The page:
SA proteas are all the rage at overseas weddings - last year we exported 3.4 million to keep up with demand
- Last year, SA exported more than 3 million proteas to the world.
- European Union and Russia received half of the exports.
- The flower’s size and striking colour has made it popular for European weddings.
- South Africa’s most exported protea is the Blushing Bride with 1.1 million stems.
South Africa’s iconic protea is in high demand with 3,43 million exported throughout the world in 2017. The largest markets are the European Union and Russia, which represent almost half of the exports.
This is according to Cape Flora SA, a non-profit company that monitors and promotes sustainable exporting of proteas from South Africa. Cape Flora estimates that South Africa’s total fynbos market is estimated at R130 million, with some 4,200 tons of SA flowers exported last year.
Fynbos is indigenous to the Western Cape of South Africa, with its main season occurring from October to January. The most popular fynbos includes Protea, Leucodendrums and Leucospernums.
Recent floral consumption trends show that younger consumers are purchasing fewer flowers than two decades ago. But fynbos sales have remained strong because of a rising demand for sustainably harvested bouquets, and also because of their longevity, affordable price, size and striking colour.
This has contributed to the popularity of proteas in the European wedding market.
According to the UK wedding-focused online platform Bridal Musings, "proteas have mythological associations with change and transformation, they symbolise diversity and courage".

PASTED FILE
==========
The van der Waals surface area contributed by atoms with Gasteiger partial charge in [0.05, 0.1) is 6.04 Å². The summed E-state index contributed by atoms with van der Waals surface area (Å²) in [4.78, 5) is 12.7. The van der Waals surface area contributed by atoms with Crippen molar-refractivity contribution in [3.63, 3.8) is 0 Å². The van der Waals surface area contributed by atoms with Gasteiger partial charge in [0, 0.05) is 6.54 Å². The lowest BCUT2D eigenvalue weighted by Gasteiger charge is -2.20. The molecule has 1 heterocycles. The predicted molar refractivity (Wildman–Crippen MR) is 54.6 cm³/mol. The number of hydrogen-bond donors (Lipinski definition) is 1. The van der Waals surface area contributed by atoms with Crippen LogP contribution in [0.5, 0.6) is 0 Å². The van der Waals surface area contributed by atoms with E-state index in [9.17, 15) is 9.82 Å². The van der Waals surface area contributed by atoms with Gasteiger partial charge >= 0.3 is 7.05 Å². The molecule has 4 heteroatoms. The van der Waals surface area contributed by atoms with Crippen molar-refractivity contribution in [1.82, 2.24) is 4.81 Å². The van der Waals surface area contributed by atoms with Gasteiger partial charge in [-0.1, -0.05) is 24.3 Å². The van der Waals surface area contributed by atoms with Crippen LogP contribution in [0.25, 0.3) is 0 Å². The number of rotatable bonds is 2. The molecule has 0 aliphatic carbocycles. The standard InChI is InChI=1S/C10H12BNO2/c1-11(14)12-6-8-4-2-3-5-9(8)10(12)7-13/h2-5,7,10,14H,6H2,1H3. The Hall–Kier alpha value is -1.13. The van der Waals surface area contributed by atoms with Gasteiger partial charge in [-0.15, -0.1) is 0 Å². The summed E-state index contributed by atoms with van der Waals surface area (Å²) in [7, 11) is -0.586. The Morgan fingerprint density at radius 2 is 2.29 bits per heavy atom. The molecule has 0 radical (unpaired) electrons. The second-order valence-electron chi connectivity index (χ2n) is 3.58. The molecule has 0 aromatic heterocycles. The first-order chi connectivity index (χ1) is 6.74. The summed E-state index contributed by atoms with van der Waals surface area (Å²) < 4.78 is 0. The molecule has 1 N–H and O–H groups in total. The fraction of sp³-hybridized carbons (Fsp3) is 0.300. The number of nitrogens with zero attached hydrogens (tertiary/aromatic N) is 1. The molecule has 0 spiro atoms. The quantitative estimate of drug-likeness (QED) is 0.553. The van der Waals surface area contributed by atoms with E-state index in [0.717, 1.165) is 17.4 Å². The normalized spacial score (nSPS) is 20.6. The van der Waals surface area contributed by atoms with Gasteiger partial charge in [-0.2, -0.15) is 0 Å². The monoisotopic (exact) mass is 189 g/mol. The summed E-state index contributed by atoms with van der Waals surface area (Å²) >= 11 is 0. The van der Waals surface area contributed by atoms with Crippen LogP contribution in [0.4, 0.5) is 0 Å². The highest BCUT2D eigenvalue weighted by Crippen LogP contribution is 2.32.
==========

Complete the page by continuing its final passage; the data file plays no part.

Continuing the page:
Because proteas can be dried, they work for every season. "As a hardy, fibrous flower, they dry really well, making them a long-lasting option for your wedding day too," writes Bridal Musings.
"As a somewhat exotic and unusual bloom, with both bright and muted tones, this versatile flower will work for many styles of wedding."
South Africa’ most exported protea is the Blushing Bride, with 1,18 million stems.
Only some 1,000 ha fynbos are cultivated in South Africa, with the flowers planted in rows like any other crop, says Elzette Schutte, of Cape Flora SA. The vast majority of the fybos (which can include proteas, but are mostly green or "filler" fynbos to complete bouquets) - about 200,000 ha - are gathered through "veld harvesting".
The harvesting of protected fynbos is regulated, and a licence and certificate of registration from Cape Nature is required by the harvesters. For many people in SA, harvesting fynbos is their only income, says Schutte.
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